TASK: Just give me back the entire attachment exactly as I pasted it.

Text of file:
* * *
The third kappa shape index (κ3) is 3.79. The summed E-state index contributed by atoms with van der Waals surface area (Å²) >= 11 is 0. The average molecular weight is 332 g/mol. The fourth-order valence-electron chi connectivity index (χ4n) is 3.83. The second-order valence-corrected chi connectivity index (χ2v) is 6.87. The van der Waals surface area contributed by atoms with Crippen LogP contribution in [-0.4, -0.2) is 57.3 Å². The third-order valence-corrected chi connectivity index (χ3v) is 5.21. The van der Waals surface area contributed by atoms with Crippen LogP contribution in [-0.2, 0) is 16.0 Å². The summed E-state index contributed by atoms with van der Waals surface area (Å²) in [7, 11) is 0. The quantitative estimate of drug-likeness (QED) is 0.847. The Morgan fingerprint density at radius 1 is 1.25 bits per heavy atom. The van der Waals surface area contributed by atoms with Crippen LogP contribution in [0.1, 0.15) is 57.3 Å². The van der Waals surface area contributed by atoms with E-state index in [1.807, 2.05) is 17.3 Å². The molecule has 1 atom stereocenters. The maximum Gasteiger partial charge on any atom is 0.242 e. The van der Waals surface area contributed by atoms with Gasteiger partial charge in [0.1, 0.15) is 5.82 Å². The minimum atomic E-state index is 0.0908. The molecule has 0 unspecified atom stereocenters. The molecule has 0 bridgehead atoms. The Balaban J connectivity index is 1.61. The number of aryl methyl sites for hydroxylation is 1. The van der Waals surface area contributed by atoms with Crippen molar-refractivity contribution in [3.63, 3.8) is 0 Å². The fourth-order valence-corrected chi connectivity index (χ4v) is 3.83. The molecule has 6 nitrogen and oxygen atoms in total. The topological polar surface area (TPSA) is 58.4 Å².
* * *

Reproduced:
The third kappa shape index (κ3) is 3.79. The summed E-state index contributed by atoms with van der Waals surface area (Å²) >= 11 is 0. The average molecular weight is 332 g/mol. The fourth-order valence-electron chi connectivity index (χ4n) is 3.83. The second-order valence-corrected chi connectivity index (χ2v) is 6.87. The van der Waals surface area contributed by atoms with Crippen LogP contribution in [-0.4, -0.2) is 57.3 Å². The third-order valence-corrected chi connectivity index (χ3v) is 5.21. The van der Waals surface area contributed by atoms with Crippen LogP contribution in [-0.2, 0) is 16.0 Å². The summed E-state index contributed by atoms with van der Waals surface area (Å²) in [7, 11) is 0. The quantitative estimate of drug-likeness (QED) is 0.847. The Morgan fingerprint density at radius 1 is 1.25 bits per heavy atom. The van der Waals surface area contributed by atoms with Crippen LogP contribution in [0.1, 0.15) is 57.3 Å². The van der Waals surface area contributed by atoms with E-state index in [1.807, 2.05) is 17.3 Å². The molecule has 1 atom stereocenters. The maximum Gasteiger partial charge on any atom is 0.242 e. The van der Waals surface area contributed by atoms with Gasteiger partial charge in [0.1, 0.15) is 5.82 Å². The minimum atomic E-state index is 0.0908. The molecule has 0 unspecified atom stereocenters. The molecule has 0 bridgehead atoms. The Balaban J connectivity index is 1.61. The number of aryl methyl sites for hydroxylation is 1. The van der Waals surface area contributed by atoms with Crippen molar-refractivity contribution in [3.63, 3.8) is 0 Å². The fourth-order valence-corrected chi connectivity index (χ4v) is 3.83. The molecule has 6 nitrogen and oxygen atoms in total. The topological polar surface area (TPSA) is 58.4 Å².